Toowoomba! It has been so long since we have been there! And what a beautiful city it is! The streets are tidy, with very little rubbish. There are old buildings (like the Cinema, above) that were obviously modern and iconic in its day, and that continue to exude a present-day charm. Buildings have artwork plastered all over them (have a look at that beauty, above, where we parked the car).
Although the day started with a lot of fog, we were able to delay our start, and still arrived before lunch. And it wasn't too cool (as we expected): a warm winter's day. Just perfect to check out the Toowoomba Regional Art Gallery and the Copier Jam! Exhibition curated by Jeremy Staples.
Of course, I didn't just visit the Copier Jam! Exhibition to simply look at all the Oi Oi Oi! works on display. There were many other artworks on display that were well worth viewing too. From a page of Doug Holgate's original pencils that traversed all the way to his completed page, showing the details of his process to get from one to the other. And there were many surprises -- Ben Constantine's original artwork was a lot more detailed than I imagined, and Philip Dearest's was a lot larger than I expected. The Squishface Studios team from Melbourne were well represented; and being a local, it wasn't surprising to see Jeremy Staples' collected Bizoo among the zines on display.
Even Carlene became engaged with the exhibition, and offered her opinions. She found that much of the work -- to her eyes -- was bleak and depressing. This lead us to a discussion as to why this is so. In my opinion, many of the younger zine- makers use the medium as a form of self-expression, and this reflects the type of situation they find themselves in. Many experience unemployment, and cover topics like modern music and drugs. (We were surprised by how little sex was covered as a topic.) But overall, there was a lot of creative energy involved in many of the productions and this was inspiring. It was really worth the drive up from Margate for the day....
If you are local (and if we can drive from Margate, if you live in Brisbane that make you a local!), why not take a trip up for the day? The Exhibition runs Tuesday to Sundays (to 4 p.m.) and is on show until 7th August. Entry is FREE. If you cannot make it before then, just relax: the Exhibition continues to travel around Australia, and is scheduled to appear at The Artspace, Mackay a little later in the year.
While we were there in Toowoomba, I popped into the only comic book store in town, Kaboom Comics in Ruthven Street. Of course, my prime goal was to see if the proprietor would be willing to stock Oi Oi Oi! and some of my other books.
I had seen on Facebook recently that a new Killeroo comic was soon to be released and the store has ordered a special 50 copy print-run, with a cover exclusive to all Kaboom customers. So, I was hopeful.
Without seeking to be disrespectful, the owner was not interested, as my magazine will not fit into their especially designed shelves....designed to fit comics that are American comic book size. On viewing the stock on sale, with little exception, those were the only types of comics on display....
On the other side of the coin, there were a few Op Shops in town (something that Carlene and I will always patronise), and there were some bargains to be found. Here are a couple of hardcover books that I found and already own, that perhaps a student of Australian comics and media might be interested in. Make any reasonable offer; for these are up for sale (as a set). I can post them anywhere within Australia for $14.00 (overseas, please enquire). Once they are sold, I shall state so at the bottom of this posting....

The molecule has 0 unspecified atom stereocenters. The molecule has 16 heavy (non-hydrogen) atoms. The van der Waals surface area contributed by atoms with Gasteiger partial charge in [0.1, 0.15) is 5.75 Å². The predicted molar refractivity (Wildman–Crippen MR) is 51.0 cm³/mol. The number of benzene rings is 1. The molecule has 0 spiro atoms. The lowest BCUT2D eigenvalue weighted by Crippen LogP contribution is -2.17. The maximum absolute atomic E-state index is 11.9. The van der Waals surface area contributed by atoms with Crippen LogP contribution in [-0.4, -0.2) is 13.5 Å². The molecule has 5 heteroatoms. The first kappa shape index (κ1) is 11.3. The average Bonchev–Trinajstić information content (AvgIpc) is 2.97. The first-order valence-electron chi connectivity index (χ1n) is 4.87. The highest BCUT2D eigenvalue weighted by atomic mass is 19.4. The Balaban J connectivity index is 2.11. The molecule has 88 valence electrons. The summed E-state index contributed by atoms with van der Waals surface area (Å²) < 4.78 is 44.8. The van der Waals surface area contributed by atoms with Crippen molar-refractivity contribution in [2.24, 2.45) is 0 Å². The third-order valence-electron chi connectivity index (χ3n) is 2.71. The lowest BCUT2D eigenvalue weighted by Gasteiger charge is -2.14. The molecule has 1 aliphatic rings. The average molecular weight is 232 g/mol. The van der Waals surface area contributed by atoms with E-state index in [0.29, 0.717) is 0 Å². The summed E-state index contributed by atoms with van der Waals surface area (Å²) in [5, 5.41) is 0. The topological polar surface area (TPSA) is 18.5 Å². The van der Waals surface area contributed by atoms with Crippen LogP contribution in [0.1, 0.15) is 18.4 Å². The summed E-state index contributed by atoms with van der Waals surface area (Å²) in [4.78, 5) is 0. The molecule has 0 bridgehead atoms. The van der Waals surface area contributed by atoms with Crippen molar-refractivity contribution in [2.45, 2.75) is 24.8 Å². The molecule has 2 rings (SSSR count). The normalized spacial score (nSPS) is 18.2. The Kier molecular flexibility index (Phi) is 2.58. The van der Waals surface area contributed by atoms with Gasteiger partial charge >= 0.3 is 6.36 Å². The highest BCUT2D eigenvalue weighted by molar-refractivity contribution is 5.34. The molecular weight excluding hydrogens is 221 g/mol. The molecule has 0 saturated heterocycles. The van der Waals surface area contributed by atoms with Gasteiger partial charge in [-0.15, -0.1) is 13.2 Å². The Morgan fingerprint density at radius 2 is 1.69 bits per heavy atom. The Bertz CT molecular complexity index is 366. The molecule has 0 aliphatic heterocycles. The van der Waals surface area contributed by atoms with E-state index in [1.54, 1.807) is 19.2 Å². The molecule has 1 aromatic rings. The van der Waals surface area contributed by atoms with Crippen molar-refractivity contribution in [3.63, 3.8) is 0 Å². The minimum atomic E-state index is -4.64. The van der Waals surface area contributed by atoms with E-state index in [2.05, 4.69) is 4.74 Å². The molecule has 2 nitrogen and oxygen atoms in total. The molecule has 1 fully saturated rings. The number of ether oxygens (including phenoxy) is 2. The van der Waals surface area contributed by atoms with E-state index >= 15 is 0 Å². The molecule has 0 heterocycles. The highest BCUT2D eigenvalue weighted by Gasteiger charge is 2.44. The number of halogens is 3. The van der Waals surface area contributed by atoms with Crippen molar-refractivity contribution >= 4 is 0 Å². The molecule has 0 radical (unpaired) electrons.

The books are: Remember Smith's Weekly by George Blaikie and The Awful Australian: The Pick of Australian Cartoon Humour compiled by Garrie Hutchinson.
The Awful book has 214 pages of back to back cartoons from Mark Lynch, Ron Tanberg, Gerald Carr, Patrick Cook, Bruce Petty... and many, many more. It was published in 1984 and is in reasonably good condition, although there are two tears on page 203.
The Remember book is the third edition, published in 1967, and runs to 258 pages, mostly text although there are some (small) cartoons throughout. It is a history of that iconic Australian newspaper, Smith's Weekly (1919 to 1950). There are some pencil writings on the inside first page, and some white out on the same page. The dust jacket has some scuffing, and the upper left corner of the dust jacket's cover has a rather large tear. Here are some photos....
Here's a little secret I have been keeping from a lot of people for a while now!
On Wednesday 29th June this year, deep within the bowels of Brisbane City Hall a group of cartoon lovers met to decide the fate of a nation. Well, not exactly. It was decreed that The Rotary Cartoon Awards, held annually at the Bunker Cartoon Gallery, Coffs Harbour, for the past 28 years was to be judged in Brisbane in 2016. And it was a very great honour indeed for me to have been selected as one of the Judges. When you know that you are keeping the esteemed company of some of the Judges of the past, like the late Norman (Mr Squiggle) Hetherington and Jim Russell; Bob Carr, Natasha Stott-Despoja and Peter Beattie; Barry Croker and Jon English, and many, many others, it's better than receiving a knighthood!
Joining me in this exalted task was Rotary Cartoon Awards' co-founder Tom Hamiton-Foster, Brisbane ABC radio announcer Steve Austin, and Sunday Mail cartoonist Brett Lethbridge (when his Editor was unable to attend). And overseeing the whole process, to ensure a fair vote was recorded and that no punch-ups or arguments took place, was Fran Stephenson, the Chair from the Bunker Cartoon Gallery.